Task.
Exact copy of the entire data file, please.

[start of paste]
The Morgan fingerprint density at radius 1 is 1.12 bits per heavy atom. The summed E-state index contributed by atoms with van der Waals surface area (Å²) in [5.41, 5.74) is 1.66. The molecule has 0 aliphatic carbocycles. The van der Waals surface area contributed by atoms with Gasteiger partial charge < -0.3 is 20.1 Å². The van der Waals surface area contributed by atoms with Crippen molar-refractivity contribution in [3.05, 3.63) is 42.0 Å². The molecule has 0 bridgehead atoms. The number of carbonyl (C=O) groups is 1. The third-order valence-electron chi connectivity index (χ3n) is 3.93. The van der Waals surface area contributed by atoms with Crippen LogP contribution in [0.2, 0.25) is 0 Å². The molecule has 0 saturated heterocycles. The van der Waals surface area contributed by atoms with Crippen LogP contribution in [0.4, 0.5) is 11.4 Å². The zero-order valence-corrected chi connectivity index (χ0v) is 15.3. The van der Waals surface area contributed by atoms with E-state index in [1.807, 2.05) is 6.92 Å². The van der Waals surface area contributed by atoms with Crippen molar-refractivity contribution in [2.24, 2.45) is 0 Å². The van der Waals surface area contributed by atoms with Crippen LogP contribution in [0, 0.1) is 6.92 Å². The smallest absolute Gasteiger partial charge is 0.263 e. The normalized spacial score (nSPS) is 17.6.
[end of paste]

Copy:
The Morgan fingerprint density at radius 1 is 1.12 bits per heavy atom. The summed E-state index contributed by atoms with van der Waals surface area (Å²) in [5.41, 5.74) is 1.66. The molecule has 0 aliphatic carbocycles. The van der Waals surface area contributed by atoms with Gasteiger partial charge < -0.3 is 20.1 Å². The van der Waals surface area contributed by atoms with Crippen molar-refractivity contribution in [3.05, 3.63) is 42.0 Å². The molecule has 0 bridgehead atoms. The number of carbonyl (C=O) groups is 1. The third-order valence-electron chi connectivity index (χ3n) is 3.93. The van der Waals surface area contributed by atoms with Crippen LogP contribution in [0.2, 0.25) is 0 Å². The molecule has 0 saturated heterocycles. The van der Waals surface area contributed by atoms with Crippen LogP contribution in [0.4, 0.5) is 11.4 Å². The zero-order valence-corrected chi connectivity index (χ0v) is 15.3. The van der Waals surface area contributed by atoms with E-state index in [1.807, 2.05) is 6.92 Å². The van der Waals surface area contributed by atoms with Crippen molar-refractivity contribution in [2.24, 2.45) is 0 Å². The van der Waals surface area contributed by atoms with Crippen LogP contribution in [0, 0.1) is 6.92 Å². The smallest absolute Gasteiger partial charge is 0.263 e. The normalized spacial score (nSPS) is 17.6.